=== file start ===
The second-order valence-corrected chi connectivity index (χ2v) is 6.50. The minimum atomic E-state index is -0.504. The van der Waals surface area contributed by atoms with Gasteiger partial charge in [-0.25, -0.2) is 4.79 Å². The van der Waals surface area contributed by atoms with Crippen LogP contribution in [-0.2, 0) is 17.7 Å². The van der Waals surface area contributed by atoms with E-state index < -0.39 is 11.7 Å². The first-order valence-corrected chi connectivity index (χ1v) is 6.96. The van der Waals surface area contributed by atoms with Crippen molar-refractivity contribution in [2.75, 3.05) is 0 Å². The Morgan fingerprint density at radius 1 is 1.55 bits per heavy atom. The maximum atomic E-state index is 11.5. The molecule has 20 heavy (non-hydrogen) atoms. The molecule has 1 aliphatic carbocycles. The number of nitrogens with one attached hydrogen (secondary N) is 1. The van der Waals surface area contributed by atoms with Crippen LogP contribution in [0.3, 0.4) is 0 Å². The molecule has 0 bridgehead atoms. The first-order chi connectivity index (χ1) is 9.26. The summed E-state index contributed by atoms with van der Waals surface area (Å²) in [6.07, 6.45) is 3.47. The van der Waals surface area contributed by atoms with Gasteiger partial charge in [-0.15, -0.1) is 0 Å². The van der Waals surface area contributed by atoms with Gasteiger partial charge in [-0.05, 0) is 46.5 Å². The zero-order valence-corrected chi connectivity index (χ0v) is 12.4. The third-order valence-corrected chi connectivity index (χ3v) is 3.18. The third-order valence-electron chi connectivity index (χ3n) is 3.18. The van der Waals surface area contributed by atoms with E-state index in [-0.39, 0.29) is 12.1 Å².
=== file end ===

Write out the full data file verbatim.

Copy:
The second-order valence-corrected chi connectivity index (χ2v) is 6.50. The minimum atomic E-state index is -0.504. The van der Waals surface area contributed by atoms with Gasteiger partial charge in [-0.25, -0.2) is 4.79 Å². The van der Waals surface area contributed by atoms with Crippen LogP contribution in [-0.2, 0) is 17.7 Å². The van der Waals surface area contributed by atoms with E-state index < -0.39 is 11.7 Å². The first-order valence-corrected chi connectivity index (χ1v) is 6.96. The van der Waals surface area contributed by atoms with Crippen molar-refractivity contribution in [2.75, 3.05) is 0 Å². The Morgan fingerprint density at radius 1 is 1.55 bits per heavy atom. The maximum atomic E-state index is 11.5. The molecule has 20 heavy (non-hydrogen) atoms. The molecule has 1 aliphatic carbocycles. The number of nitrogens with one attached hydrogen (secondary N) is 1. The van der Waals surface area contributed by atoms with Crippen LogP contribution in [0.3, 0.4) is 0 Å². The molecule has 0 bridgehead atoms. The first-order chi connectivity index (χ1) is 9.26. The summed E-state index contributed by atoms with van der Waals surface area (Å²) in [6.07, 6.45) is 3.47. The van der Waals surface area contributed by atoms with Gasteiger partial charge in [-0.15, -0.1) is 0 Å². The van der Waals surface area contributed by atoms with Gasteiger partial charge in [-0.05, 0) is 46.5 Å². The zero-order valence-corrected chi connectivity index (χ0v) is 12.4. The third-order valence-corrected chi connectivity index (χ3v) is 3.18. The third-order valence-electron chi connectivity index (χ3n) is 3.18. The van der Waals surface area contributed by atoms with E-state index in [-0.39, 0.29) is 12.1 Å².